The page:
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No benefit from early convalescent plasma in high-risk COVID-19 patients

23rd August 2021

Convalescent plasma has no effect on COVID-19 disease progression when given later in the course of illness but could help if given earlier.

The use of convalescent plasma (CP) in patients with COVID-19 is based on the notion that the administered plasma, by containing therapeutic antibodies to the virus, enables recovery. However, to date, results with this therapy have been disappointing, prompting the RECOVERY trial in the UK to halt recruitment to the CP arm in January 2021. In fact, studies have shown how the use of CP in those with severe COVID-19 infection, did not result in any improvements compared to standard care. Nevertheless, in these studies, CP was administered to patients late in their disease. Furthermore, and there is some evidence from a small study in 80 older patients that when CP was given within 72 hours of the onset of mild COVID-19, it did result in reduced illness progression.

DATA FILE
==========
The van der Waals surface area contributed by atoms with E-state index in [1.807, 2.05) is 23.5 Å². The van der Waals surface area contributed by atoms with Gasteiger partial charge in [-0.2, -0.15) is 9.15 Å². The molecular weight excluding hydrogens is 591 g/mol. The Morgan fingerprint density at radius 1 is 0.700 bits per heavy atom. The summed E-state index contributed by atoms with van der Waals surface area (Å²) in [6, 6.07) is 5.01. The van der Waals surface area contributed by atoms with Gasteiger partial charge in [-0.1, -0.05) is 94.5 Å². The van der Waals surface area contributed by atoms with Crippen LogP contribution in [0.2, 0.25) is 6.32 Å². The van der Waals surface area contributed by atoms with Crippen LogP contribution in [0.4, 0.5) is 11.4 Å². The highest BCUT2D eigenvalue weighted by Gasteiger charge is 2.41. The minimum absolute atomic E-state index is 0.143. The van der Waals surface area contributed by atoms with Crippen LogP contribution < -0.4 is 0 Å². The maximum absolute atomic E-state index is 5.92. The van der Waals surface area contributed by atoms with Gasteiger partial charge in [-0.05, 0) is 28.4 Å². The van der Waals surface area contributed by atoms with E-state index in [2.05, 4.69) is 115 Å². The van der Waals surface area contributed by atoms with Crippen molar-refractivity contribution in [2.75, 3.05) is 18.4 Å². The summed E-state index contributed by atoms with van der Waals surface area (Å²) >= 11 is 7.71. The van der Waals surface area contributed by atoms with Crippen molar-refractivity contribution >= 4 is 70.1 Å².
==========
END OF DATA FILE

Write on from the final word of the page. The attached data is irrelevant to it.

In an attempt to provide more robust evidence for the benefit of early use of CP in those with COVID-19, a team from Michigan State University, US, decided to undertake a randomised, multi-centre, single-blind trial in patients who presented at an emergency department within seven days of developing COVID-19 symptoms. The researchers wanted to examine if the early administration of CP was able to halt disease progression. All participants had PCR confirmed COVID-19 infection and were aged 50 years or older and with one or more known risk factors for disease progression. Individuals were randomised in a 1:1 fashion to either one unit of convalescent plasma or saline (placebo) which was coloured to resemble the plasma. The primary outcome of the study was disease progression within 15 days of randomisation and which was defined by a composite of hospital admission, seeking emergency/urgent care or death without hospitalisation.

Findings
A total of 511 patients underwent randomisation, 257 to plasma with a mean age of 54 years (52.5% female). Risk factors included a body mass index greater than 30 (59.1%), hypertension (40.9%) and diabetes (29.6%). In fact, overall, 54.9% of those assigned to convalescent plasma had three or more COVID-19 risk factors. The primary outcome occurred in 30% of those given CP and 31.9% of those given saline. Furthermore, subgroup analysis, i.e., by body mass index, age, ethnicity etc, also showed no important differences. Within 30 days of administration of either treatment, death occurred in 1.9% of those given plasma and 0.4% given saline.